One of the Indiana University professors who recently found that almost four times as many journalists self-identify as Democrats than as Republicans doesn't believe that that imbalance causes biased reporting.
IU's Lars Willnat remarked to Salon magazine that "we don’t think that our findings reflect a ‘liberal media bias’...Journalists’ political preferences don’t usually translate into political bias in news coverage unless they are working for openly partisan news media. Their professional norms and values, as well as market pressures, prevent most of them from being biased politically.”
Salon's Jim Newell, whose Wednesday piece relayed the comments from Willnat, went on to contend that journalists typically are biased -- not in favor of liberalism or conservatism, but rather toward whatever they think will advance their careers (emphasis added):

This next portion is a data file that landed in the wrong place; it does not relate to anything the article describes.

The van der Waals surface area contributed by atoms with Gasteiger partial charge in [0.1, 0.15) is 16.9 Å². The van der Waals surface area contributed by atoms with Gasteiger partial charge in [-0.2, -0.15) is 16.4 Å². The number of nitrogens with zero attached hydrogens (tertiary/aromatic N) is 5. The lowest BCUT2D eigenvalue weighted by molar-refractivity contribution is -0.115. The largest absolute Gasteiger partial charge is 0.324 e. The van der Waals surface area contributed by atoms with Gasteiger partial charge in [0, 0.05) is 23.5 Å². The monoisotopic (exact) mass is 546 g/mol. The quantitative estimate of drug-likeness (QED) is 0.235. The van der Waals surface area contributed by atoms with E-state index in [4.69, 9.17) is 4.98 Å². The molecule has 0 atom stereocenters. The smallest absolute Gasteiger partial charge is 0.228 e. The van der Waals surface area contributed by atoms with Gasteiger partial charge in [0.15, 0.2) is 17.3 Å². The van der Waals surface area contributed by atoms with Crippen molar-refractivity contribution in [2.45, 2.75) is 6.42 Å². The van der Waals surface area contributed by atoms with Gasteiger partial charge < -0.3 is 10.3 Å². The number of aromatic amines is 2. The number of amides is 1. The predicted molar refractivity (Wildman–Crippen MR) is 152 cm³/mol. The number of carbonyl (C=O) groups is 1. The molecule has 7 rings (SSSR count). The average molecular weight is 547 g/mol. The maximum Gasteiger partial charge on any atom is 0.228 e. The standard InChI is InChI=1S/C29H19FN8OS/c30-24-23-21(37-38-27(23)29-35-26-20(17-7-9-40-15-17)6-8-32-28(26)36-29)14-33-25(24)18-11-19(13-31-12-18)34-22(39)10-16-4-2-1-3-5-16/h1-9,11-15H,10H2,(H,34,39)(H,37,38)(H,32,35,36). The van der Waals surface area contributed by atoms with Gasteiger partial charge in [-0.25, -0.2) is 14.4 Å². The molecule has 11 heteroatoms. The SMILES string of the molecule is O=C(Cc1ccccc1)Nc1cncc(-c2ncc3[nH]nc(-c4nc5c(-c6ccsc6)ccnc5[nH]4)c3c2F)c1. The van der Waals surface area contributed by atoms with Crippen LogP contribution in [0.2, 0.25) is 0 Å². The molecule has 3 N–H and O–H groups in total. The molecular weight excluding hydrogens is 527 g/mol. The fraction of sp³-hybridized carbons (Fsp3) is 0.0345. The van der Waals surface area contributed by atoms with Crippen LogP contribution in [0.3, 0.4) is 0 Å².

What motivates political journalists in the so-called mainstream media — as in news organizations that seek neutrality and objectivity, for better or worse, as their mission — is very rarely a right- or left-wing agenda. It’s careerism. You know, impressing the boss and moving up the ranks!
This about squares with my very non-scientific experience interacting with political reporters at these organizations. I have no idea what most of their politics are, and they probably don’t either. They have no time for long-term ideological plotting. It is always comical when someone accuses, say, Politico or the Washington Post of having some sort of institutional left- or right-wing bias; more often than not, the people there are concerned with getting a “scooplet” 15 minutes before some other outlet gets it. While D.C.-based political reporters, at least, generally are in favor of some Democratic positions such as marriage equality or gay rights, they’re also strangely likely to believe that it’s imminently necessary to make cuts to Social Security and Medicare benefits. So if there’s any bias that does come through in neutral, objective political news coverage, it’s a skew toward issues of importance to elites.